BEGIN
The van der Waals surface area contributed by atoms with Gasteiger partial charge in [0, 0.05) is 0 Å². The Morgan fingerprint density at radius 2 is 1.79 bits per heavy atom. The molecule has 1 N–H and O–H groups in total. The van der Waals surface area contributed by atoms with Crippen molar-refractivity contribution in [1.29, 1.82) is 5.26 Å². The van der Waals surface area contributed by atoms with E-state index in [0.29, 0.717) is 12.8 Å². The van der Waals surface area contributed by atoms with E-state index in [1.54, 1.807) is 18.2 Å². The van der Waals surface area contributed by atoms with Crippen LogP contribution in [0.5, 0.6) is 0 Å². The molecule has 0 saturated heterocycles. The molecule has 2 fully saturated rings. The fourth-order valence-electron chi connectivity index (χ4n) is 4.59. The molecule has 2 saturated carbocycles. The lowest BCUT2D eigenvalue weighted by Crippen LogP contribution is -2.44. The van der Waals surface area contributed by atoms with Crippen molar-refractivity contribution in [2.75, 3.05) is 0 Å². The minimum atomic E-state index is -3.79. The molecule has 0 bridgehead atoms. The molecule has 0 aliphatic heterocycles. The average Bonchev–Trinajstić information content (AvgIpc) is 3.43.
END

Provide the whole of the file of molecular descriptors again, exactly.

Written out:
The van der Waals surface area contributed by atoms with Gasteiger partial charge in [0, 0.05) is 0 Å². The Morgan fingerprint density at radius 2 is 1.79 bits per heavy atom. The molecule has 1 N–H and O–H groups in total. The van der Waals surface area contributed by atoms with Crippen molar-refractivity contribution in [1.29, 1.82) is 5.26 Å². The van der Waals surface area contributed by atoms with E-state index in [0.29, 0.717) is 12.8 Å². The van der Waals surface area contributed by atoms with E-state index in [1.54, 1.807) is 18.2 Å². The van der Waals surface area contributed by atoms with Crippen LogP contribution in [0.5, 0.6) is 0 Å². The molecule has 0 saturated heterocycles. The molecule has 2 fully saturated rings. The fourth-order valence-electron chi connectivity index (χ4n) is 4.59. The molecule has 2 saturated carbocycles. The lowest BCUT2D eigenvalue weighted by Crippen LogP contribution is -2.44. The van der Waals surface area contributed by atoms with Crippen molar-refractivity contribution in [2.75, 3.05) is 0 Å². The minimum atomic E-state index is -3.79. The molecule has 0 bridgehead atoms. The molecule has 0 aliphatic heterocycles. The average Bonchev–Trinajstić information content (AvgIpc) is 3.43.